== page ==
There are some really good science fiction novels that have kept me glued to each page until the very end. I especially think highly of certain science fiction and fantasy writers, such as Philip K. Dick, Ray Bradbury, H.P. Lovecraft, Mercedes Lackey, Rachel Cohn, William Burroughs and Harlan Ellison.
I have just completed reading “Fire Season: A Star Kingdom Novel,” by co-authors David Weber and Jane Lindskold. To be honest, I wasn’t totally thrilled by it, but I can see how young adults would benefit from it.
I realize that a lot of science fiction readers have become quick fans of Weber and Lindskold. The novel’s theme focuses on the survival of a new species, called “treecats,” as they are being threatened and soon to possibly lose their habitat. It seems that throughout history, human beings have considered themselves superior beings. After all the stages of evolution that have taken place, by now, we should be willing to accept the fact that new species are being discovered all the time by anthropologists and other environmental researchers.
“Fire Season” involves two intelligent teens, Stephanie Harrington and Karl Zivonik, who fight fires as the probationary rangers within the Sphinxian Forestry Service. They scout around in an air car and locate areas where they hope to extinguish forest fires. A treecat named Lionheart travels with them. He and Stephanie have become close companions. Lionheart reveals a unique kind of intelligence and displays telepathic powers in which the cat can read Harrington’s mind-glow easier than that of Zivonik. Lionheart has his own names for the two-legged ‘aliens’ : Stephanie is Death Fang’s Bane, and her partner is Shadowed Sunlight.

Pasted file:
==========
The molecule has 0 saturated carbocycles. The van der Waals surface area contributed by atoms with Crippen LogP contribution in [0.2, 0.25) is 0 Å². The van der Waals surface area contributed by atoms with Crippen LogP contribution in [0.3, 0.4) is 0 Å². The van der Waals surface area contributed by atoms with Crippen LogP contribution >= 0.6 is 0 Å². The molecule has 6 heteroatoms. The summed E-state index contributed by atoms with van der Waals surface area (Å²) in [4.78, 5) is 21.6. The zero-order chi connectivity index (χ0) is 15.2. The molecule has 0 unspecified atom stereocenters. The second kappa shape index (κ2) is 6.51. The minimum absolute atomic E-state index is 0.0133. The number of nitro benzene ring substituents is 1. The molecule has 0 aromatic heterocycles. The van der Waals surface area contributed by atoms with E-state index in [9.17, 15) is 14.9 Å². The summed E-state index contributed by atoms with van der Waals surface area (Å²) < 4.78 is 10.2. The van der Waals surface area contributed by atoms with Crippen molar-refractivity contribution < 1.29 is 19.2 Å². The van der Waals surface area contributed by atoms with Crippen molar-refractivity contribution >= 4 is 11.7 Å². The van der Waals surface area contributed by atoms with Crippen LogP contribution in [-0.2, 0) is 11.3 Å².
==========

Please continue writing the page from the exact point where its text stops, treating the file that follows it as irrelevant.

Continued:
This novel is not only about futuristic fire-fighting techniques; it is about protecting the environment and allowing present-day and new creatures to live together in the forests on planet Sphinx and other planets as well.
Throughout the novel, Weber and Lindskold stress the need for young people to be educated about the harm and destruction fires can do to species that rely on the trees and forests for survival.
Treecats and humans like Harrington and Zivonik are a team that seeks justice for new species. They know there are other humans who want to use the treecats for their own financial gains or for irresponsible lab studies. A treecat such as Lionheart is not really a pet; it possesses certain animalistic and human characteristics, but it should not be treated as if it does not have any significant purpose.
Respect for life is just one crucial message the co-authors aim to accomplish. The novel does have romantic elements, which will most likely entertain and please young readers if they get bored with the heroism, humor and anger shared by Harrington, Zivonik and Lionheart, plus the tension that is ever constant with the ups and downs of teenage and family relationships.
Although I admired Lionheart’s dialogue and his love of Harrington, I was not too impressed with some of the additional character portrayals. What I found interesting and useful was the manner in which the co-authors presented the need to sometimes start fires to help stimulate new growth—which does happen today—and the need to be aware of climate change and what effect severe climate changes can have on people, animals, vegetation and the role of evolution.
Those who are captivated by “Fire Season” might also enjoy and anticipate a new treecat novel by Weber that has been released fairly recently.